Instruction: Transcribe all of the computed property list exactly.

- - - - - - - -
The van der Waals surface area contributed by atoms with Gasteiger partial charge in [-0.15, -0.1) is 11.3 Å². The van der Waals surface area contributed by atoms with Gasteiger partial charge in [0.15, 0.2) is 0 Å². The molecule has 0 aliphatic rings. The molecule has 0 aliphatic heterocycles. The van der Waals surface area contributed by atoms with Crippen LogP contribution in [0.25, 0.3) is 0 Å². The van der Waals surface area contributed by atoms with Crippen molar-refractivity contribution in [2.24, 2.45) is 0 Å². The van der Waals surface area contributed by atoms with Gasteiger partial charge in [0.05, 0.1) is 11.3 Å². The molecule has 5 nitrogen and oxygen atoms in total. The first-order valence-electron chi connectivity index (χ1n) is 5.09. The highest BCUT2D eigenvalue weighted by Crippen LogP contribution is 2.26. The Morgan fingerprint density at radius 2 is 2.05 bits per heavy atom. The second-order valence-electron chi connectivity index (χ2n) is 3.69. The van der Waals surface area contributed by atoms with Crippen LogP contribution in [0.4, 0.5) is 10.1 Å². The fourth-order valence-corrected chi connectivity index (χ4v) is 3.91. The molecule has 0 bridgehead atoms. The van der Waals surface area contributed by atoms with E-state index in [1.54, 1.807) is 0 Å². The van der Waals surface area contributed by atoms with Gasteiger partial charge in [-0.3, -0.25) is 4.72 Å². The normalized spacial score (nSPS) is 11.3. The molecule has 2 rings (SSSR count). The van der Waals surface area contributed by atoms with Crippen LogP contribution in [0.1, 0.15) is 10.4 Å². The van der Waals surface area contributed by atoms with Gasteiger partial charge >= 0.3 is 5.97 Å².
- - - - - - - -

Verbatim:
The van der Waals surface area contributed by atoms with Gasteiger partial charge in [-0.15, -0.1) is 11.3 Å². The van der Waals surface area contributed by atoms with Gasteiger partial charge in [0.15, 0.2) is 0 Å². The molecule has 0 aliphatic rings. The molecule has 0 aliphatic heterocycles. The van der Waals surface area contributed by atoms with Crippen LogP contribution in [0.25, 0.3) is 0 Å². The van der Waals surface area contributed by atoms with Crippen molar-refractivity contribution in [2.24, 2.45) is 0 Å². The van der Waals surface area contributed by atoms with Gasteiger partial charge in [0.05, 0.1) is 11.3 Å². The molecule has 5 nitrogen and oxygen atoms in total. The first-order valence-electron chi connectivity index (χ1n) is 5.09. The highest BCUT2D eigenvalue weighted by Crippen LogP contribution is 2.26. The Morgan fingerprint density at radius 2 is 2.05 bits per heavy atom. The second-order valence-electron chi connectivity index (χ2n) is 3.69. The van der Waals surface area contributed by atoms with Crippen LogP contribution in [0.4, 0.5) is 10.1 Å². The fourth-order valence-corrected chi connectivity index (χ4v) is 3.91. The molecule has 0 bridgehead atoms. The van der Waals surface area contributed by atoms with E-state index in [1.54, 1.807) is 0 Å². The van der Waals surface area contributed by atoms with Gasteiger partial charge in [-0.3, -0.25) is 4.72 Å². The normalized spacial score (nSPS) is 11.3. The molecule has 2 rings (SSSR count). The van der Waals surface area contributed by atoms with Crippen LogP contribution in [0.1, 0.15) is 10.4 Å². The van der Waals surface area contributed by atoms with Gasteiger partial charge >= 0.3 is 5.97 Å².